The What is Painting? Project: Featuring Richard Kooyman

What is Painting? Norbert Marszalek

I thought it would be intriguing to ask painters this simple yet complex question. This query comes with no ground rules—it’s up to each individual artist to find their own approach and direction.

This project will be an ongoing exploration … let’s see where it takes us.

What is Painting?
Featuring Richard Kooyman

The question of What is Painting seems more intrinsically important today than ever. It is certainly a question I have been asking myself for years. And during those years I’ve come up with many different answers which have shifted in importance and relevance. Now I think all of these answers I’ve listed are equally important.

Painting is Anarchy. In her book Painters and Politics, Theda Shapiro said that all art is a type of anarchy. Painting is both personal and social anarchy. It shakes things up. It mess’s with preconceived notions of shared reality and ideas.

Painting is Tradition. Tradition is still important. Even the Modernist idea of the new has by now become a long standing tradition. The reckless idea that painting is dead suggests that nothing in the past matters anymore. Utah Philips once said that he could grab a rock and drop it on your foot with the result being that “the past didn’t go anywhere, did it!”

Painting is working with your own hands. My father, after working all his life at a job he hated, once told me to never work for anyone else. Fortunately, my painting has been a way to follow that wisdom.

Painting is better than Religion. Painting is a means to transcendence without all the religious guilt and politics.

Painting ensures individuality. Business is about following conventions. Sports are measured against past standards and goals. Painting allows us to see something we have never seen before, even something we have never imagined.

Painting (Art) leads society. The role of the artist is to philosophically lead culture. That almost sounds ludicrous in today’s neo-liberal world. The fact that it does sound crazy is a measure of just how much we have drifted from the idea of art as philosophy.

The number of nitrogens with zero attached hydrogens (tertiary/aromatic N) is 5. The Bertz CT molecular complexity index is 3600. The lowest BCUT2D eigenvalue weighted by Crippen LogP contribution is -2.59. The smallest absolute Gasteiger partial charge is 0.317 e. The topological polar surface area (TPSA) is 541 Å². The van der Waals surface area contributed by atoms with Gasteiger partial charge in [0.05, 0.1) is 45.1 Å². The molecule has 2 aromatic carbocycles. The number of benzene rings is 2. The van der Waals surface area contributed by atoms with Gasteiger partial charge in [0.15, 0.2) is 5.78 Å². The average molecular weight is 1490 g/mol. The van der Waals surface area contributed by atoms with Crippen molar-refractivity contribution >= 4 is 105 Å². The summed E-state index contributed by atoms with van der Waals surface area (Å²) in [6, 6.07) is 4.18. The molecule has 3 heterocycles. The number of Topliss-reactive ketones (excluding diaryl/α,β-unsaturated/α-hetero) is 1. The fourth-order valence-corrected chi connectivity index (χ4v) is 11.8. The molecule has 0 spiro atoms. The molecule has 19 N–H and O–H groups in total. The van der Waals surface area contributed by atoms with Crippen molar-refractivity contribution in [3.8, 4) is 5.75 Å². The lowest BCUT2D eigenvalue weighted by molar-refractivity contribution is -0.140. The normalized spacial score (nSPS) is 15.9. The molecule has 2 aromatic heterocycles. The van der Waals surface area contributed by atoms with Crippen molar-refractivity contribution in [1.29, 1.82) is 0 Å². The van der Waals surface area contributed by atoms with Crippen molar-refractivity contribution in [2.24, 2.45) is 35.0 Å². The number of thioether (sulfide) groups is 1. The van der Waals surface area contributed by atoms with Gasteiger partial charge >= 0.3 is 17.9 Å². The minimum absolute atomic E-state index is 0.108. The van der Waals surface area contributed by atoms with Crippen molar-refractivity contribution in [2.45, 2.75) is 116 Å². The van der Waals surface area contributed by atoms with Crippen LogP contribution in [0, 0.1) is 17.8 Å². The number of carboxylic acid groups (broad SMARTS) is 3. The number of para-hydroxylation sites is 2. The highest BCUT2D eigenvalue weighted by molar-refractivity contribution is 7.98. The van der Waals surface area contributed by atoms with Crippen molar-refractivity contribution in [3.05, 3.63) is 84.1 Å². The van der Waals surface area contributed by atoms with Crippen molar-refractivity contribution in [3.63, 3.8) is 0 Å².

Painting brings beauty into the world and that is still a good thing to do.

Painting records one’s life. Writers have journals. Painters have their paintings. I can’t take anything with me when I die but I can leave some good things behind.

Painting is Alchemy. Painting as James Elkins describes in What Painting Is is a form of alchemy. “Substances occupy the mind profoundly, tethering moods to thoughts, tangling stray feelings with the movement of the body, engaging the full capacity of response and concentrating it on unpromising lumps of paint and color. There is no meaning that cannot seem to flow from the paint itself.” While most painters no longer concoct their own paint from scratch we still mix stuff in the hope that if will have affect. Half the mystery of making a painting is the paint itself.

Painting is a type of bardo. Bardo in Tibet buddhism is a state of intermediate existence. Experienced in stages of life they are passed through from one form to the next. I have often felt my best painting happens when I was able to suspend myself and all judgement between what I thought should be happening to what actually was happening. In Buddhism the present moment, is a bardo, suspended between the past and the future. Painting is like that.


Last fall I began a project I call ArtCamp. Initially the idea was to paint a series of paintings that transcribed the variations in light, textures and temperatures as experienced in a small wooded parcel of property behind my studio in Manistee Country, Michigan. Part outdoor painting studio, part campsite, this project became an immersion into the power and presence of weather and nature, and a discovery of the effects this immersion has on the process of making a painting.

Richard Kooyman is an artist living and working in Michigan. He has been a recipient of the National Endowment For the Arts Grant, the Michigan Council For the Arts Grant, and the Michigan Governors Award in the Arts. In 2013 the artist was nominated for a Joan Mitchell Foundation Painters Grant. Kooyman exhibits and sells his paintings nationally and teaches workshops on painting and drawing as well as lectures on art and artists.

TThe What Is Painting? Project – More Featured Artists